A+ A A-
  • Written by Madelaine Bullwinkel




Americans have been influenced by French food and wine since Thomas Jefferson served dinner à la française at Monticello. Today french fries, french onion soup and chocolate mousse can be found on menus in modest cafes as well as gourmet restaurants. The French, in turn, have adopted famous American brands as their own. Bottles of Heinz ketchup, Coca Cola and the tell-tale Starbucks paper cups are highly visible on tables in Paris. On balance, I believe we've gotten the better deal. But occasionally an American food trend that's not promoted by a billion dollar multinational corporation penetrates the food culture of France, and tips the scale in the other direction.




A shining example can be found in a new storefront up the street from our Montmartre apartment. The sign above the door says it all: Au Bout du Champ, literally "at the end of the field". The manager proudly told me the shop was inspired by the American locavore movement that began in California in the 1970's. But that was forty years ago! The incentive to eat locally grown, organic foods that Alice Waters championed at Chez Panisse has long since evolved into networks of farmers' markets and farms that sell shares of their harvest through Community Supported Agriculture (CSA) memberships.





France has been moving in parallel at  its own pace. Au Bout du Champ is a member of AMAP whose founder, Robert Vuillon, a farmer in Provence (Toulon) was inspired to sell directly to the public after discovering a farmers' market on a visit to New York City in 2000. Members of AMAP (Agriculture pour la maintien d'une agriculture paysanne) sell their produce directly to the consumer at prices that guarantee them a decent living. Some produce is organic but landowners for whom organic certification is too expensive respect the environment by using as few chemicals as possible.



Grated carrots dressed with olive oil, lemon juice, garlic and chives.


What I find interesting about French locavore movement is AMAP's use of the word paysanne (peasant) instead of farmer or artisan. 'Politically correct' America would not choose such a socially-charged word.  In medieval Europe, a peasant was an impoverished laborer who worked with his/her hands for a landowner. AMAP's members are asking for the right to make a decent living in a time-honored way.  Respect for the 'rights of man' is a sacred concept in France.  It's also uncannily reminiscent of the free speech movement in Berkeley in 1960's which preceeded the locavore movement of the 70's.


Spinach salad with mushrooms, grated carrots fresh walnuts and grated Parmesan
Dressing is walnut oil and walnut vinager

 True to its AMAP mandate, Au Bout du Champ is filled with food items grown within 100 km (62 miles) of the storefront. The roughly twelve foot square space is packed with wooden crates of fresh vegetables that were picked that morning. Shelves above the tables hold hand-sorted grains, honey, eggs, fruit juices and homemade fruit preserves.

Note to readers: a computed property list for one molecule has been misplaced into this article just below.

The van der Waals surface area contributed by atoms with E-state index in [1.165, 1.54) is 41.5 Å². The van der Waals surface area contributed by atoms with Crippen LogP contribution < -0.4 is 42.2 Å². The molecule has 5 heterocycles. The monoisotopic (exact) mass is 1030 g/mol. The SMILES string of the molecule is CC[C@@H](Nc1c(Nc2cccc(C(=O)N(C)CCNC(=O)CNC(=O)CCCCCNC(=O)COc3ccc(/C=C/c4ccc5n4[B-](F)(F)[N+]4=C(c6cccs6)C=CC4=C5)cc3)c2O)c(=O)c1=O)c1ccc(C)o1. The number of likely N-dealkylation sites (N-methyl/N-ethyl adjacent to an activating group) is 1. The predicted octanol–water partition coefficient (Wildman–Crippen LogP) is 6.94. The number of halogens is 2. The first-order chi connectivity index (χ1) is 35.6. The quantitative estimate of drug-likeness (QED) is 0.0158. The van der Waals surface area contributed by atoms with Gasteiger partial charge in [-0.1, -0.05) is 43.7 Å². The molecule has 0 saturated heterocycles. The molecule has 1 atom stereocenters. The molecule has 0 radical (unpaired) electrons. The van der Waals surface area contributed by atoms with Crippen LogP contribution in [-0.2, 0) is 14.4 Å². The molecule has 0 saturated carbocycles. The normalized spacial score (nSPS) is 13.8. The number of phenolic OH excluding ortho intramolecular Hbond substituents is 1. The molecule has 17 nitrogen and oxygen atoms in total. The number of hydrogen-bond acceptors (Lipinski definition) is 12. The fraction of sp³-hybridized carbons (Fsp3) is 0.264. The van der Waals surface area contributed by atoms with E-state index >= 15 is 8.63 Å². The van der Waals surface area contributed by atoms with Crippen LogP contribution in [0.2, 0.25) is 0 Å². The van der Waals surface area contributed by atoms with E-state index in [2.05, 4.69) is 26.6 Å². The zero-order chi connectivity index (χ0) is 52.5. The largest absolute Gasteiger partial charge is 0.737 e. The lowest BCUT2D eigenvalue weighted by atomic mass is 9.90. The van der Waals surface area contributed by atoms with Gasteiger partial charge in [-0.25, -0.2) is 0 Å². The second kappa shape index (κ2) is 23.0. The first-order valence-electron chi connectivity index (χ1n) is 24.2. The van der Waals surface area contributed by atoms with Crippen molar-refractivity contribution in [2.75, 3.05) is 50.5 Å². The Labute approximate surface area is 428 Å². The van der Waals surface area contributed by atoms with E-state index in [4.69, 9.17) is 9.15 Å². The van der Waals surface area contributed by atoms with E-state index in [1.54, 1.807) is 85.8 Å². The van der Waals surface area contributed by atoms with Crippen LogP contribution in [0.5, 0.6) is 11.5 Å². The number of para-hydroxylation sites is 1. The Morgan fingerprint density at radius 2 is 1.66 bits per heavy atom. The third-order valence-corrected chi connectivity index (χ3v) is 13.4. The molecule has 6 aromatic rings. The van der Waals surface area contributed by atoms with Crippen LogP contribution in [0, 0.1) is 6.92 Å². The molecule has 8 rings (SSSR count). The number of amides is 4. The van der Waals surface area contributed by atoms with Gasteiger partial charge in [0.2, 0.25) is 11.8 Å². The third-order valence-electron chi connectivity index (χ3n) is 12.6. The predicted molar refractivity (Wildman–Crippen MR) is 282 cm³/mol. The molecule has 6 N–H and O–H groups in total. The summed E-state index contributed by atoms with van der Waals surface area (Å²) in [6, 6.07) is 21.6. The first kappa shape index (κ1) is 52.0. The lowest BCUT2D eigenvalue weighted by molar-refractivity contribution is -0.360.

This far north in France the selection is still dominated by root vegetables: potatoes, leeks, carrots, beets, turnips, Jerusalem artichokes. Spring produce includes radishes, green onions, spinach, lettuce, chard, cabbage and cauliflower.  Apples and pears from last year's harvest are the only fruits available this early in the year. Like so much of Montmartre, this shop is totally without pretense There's no way Au Bout Du Champ is going to morph into the next Whole Foods.



 Chard Frittata with spring onions,garlic and vacherin cheese (or cheddar)

Preparing meals with produce from Au Bout Du Champ feels like cooking in the French countryside.  Spinach leaves are large, dark and chewy; carrots are firm and sweet; the golden apples have a mild floral aroma of roses. The truth is, most purveyors at the daily street markets and the large groceries chains throughout Paris are supplied by the vast central market at Rungis on the outskirts of town where 'bio' (organic) produce has only a small presence.  Au Bout Du Champ is at the forefront of the changing food culture of  Paris, and we have only ourselves to thank.








  • Written by Madelaine Bullwinkel


Bison Short Ribs1

My first encounter with a live American Bison was up-close and personal.   I in my car and a huge bison, weighing easily as much, were both headed for the same parking space in front of a guest lodge in Yellowstone Park.  It was clear from its nonchalant manner that this beast had no respect for anything on four wheels.  I could have beaten this slow moving giant to the space, but of course, I hit the brakes.  That was thirty years ago, and I remember it as if it were yesterday.